• There is a lot in the news about the schools right now. Does anyone know if the schools can accept book donations?

  • What an amazing life. I’m speechless. I wonder how many other stories are in that building behind the gate…

  • I’m not sure that discarded books from a WWII home would be relevant to today’s elementary school readers.

  • Dear 100yearsoftrash — What would school kid today do with “A Farewell to Arms,” “Great Gatsby,” “Catcher in the Rye.” I’m assuming you meant the books would be older and not something else more ignorant.

  • Sarah, thanks for that info. I figured that something like that might be the case. Is there a “Friends of the Petworth Library?” Seems like it would be a worthy organization to support…

  • My hometown newspaper has been doing a column like this for the last ~3 years. I love reading it when I go back to visit. My father was interviewed for it one time – he never talked to us about Vietnam. Most of the vets from that war won’t (unless they are talking to one another). Doing stories like these seem to bring it out of them.

    I encourage you to do more of these. At the least you will probably be making a veteran’s day simply by giving him or her 15 minutes of your time.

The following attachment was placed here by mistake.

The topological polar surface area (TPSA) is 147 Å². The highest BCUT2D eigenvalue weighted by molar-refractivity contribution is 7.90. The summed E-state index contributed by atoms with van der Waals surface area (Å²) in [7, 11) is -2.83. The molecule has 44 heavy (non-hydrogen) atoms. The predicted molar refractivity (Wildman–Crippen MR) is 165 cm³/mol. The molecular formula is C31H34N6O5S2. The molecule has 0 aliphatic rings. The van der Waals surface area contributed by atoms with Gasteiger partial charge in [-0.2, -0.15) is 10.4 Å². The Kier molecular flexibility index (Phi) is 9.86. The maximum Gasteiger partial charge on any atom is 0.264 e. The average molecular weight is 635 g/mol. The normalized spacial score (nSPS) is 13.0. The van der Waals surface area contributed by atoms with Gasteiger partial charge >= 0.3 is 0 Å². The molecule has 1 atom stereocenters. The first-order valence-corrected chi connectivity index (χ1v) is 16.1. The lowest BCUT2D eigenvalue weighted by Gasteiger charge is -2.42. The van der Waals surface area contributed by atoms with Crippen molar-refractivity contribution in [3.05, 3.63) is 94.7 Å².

• He also has a Legion of Merit, which, although not earned in combat, is a higher award than a Bronze Star (even with combat “V”).

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  • Some schools do take books, especially children’s books from a family who has outgrown them. It’s usually up to the librairian to go through the books and find what is appropriate to keep and then put them on the shleves. But one school in the area where I worked got a nice donation of about ten boxes of children’s books in excellent condition. They never made it out of the box, as people were just too “busy” to sort through them.

    About the veteran’s story, absolutely fascinating. And I thank him for his service to our country. Many veterans don’t talk about what they went through. Only recently did my family find out that our Uncle Morty was in D-Day and landed at Normandy.